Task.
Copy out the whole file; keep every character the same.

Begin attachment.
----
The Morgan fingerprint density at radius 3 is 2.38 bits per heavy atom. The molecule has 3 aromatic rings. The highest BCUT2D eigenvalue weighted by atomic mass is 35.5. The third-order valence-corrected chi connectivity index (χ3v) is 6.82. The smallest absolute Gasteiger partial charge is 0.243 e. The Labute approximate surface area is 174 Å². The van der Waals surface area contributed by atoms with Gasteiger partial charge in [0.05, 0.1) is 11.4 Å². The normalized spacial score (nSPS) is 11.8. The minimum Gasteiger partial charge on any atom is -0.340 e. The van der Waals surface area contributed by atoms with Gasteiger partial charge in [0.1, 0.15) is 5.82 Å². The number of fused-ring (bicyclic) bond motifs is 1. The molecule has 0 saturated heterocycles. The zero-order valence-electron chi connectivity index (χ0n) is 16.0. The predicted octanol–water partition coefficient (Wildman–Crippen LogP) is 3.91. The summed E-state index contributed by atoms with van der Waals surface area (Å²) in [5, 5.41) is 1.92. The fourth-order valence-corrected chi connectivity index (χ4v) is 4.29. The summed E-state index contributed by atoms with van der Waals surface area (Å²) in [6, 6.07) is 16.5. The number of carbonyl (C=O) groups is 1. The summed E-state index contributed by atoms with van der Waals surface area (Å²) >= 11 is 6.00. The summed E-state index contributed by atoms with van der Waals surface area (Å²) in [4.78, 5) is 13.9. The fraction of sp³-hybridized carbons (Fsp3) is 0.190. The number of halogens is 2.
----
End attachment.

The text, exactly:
The Morgan fingerprint density at radius 3 is 2.38 bits per heavy atom. The molecule has 3 aromatic rings. The highest BCUT2D eigenvalue weighted by atomic mass is 35.5. The third-order valence-corrected chi connectivity index (χ3v) is 6.82. The smallest absolute Gasteiger partial charge is 0.243 e. The Labute approximate surface area is 174 Å². The van der Waals surface area contributed by atoms with Gasteiger partial charge in [0.05, 0.1) is 11.4 Å². The normalized spacial score (nSPS) is 11.8. The minimum Gasteiger partial charge on any atom is -0.340 e. The van der Waals surface area contributed by atoms with Gasteiger partial charge in [0.1, 0.15) is 5.82 Å². The number of fused-ring (bicyclic) bond motifs is 1. The molecule has 0 saturated heterocycles. The zero-order valence-electron chi connectivity index (χ0n) is 16.0. The predicted octanol–water partition coefficient (Wildman–Crippen LogP) is 3.91. The summed E-state index contributed by atoms with van der Waals surface area (Å²) in [5, 5.41) is 1.92. The fourth-order valence-corrected chi connectivity index (χ4v) is 4.29. The summed E-state index contributed by atoms with van der Waals surface area (Å²) in [6, 6.07) is 16.5. The number of carbonyl (C=O) groups is 1. The summed E-state index contributed by atoms with van der Waals surface area (Å²) >= 11 is 6.00. The summed E-state index contributed by atoms with van der Waals surface area (Å²) in [4.78, 5) is 13.9. The fraction of sp³-hybridized carbons (Fsp3) is 0.190. The number of halogens is 2.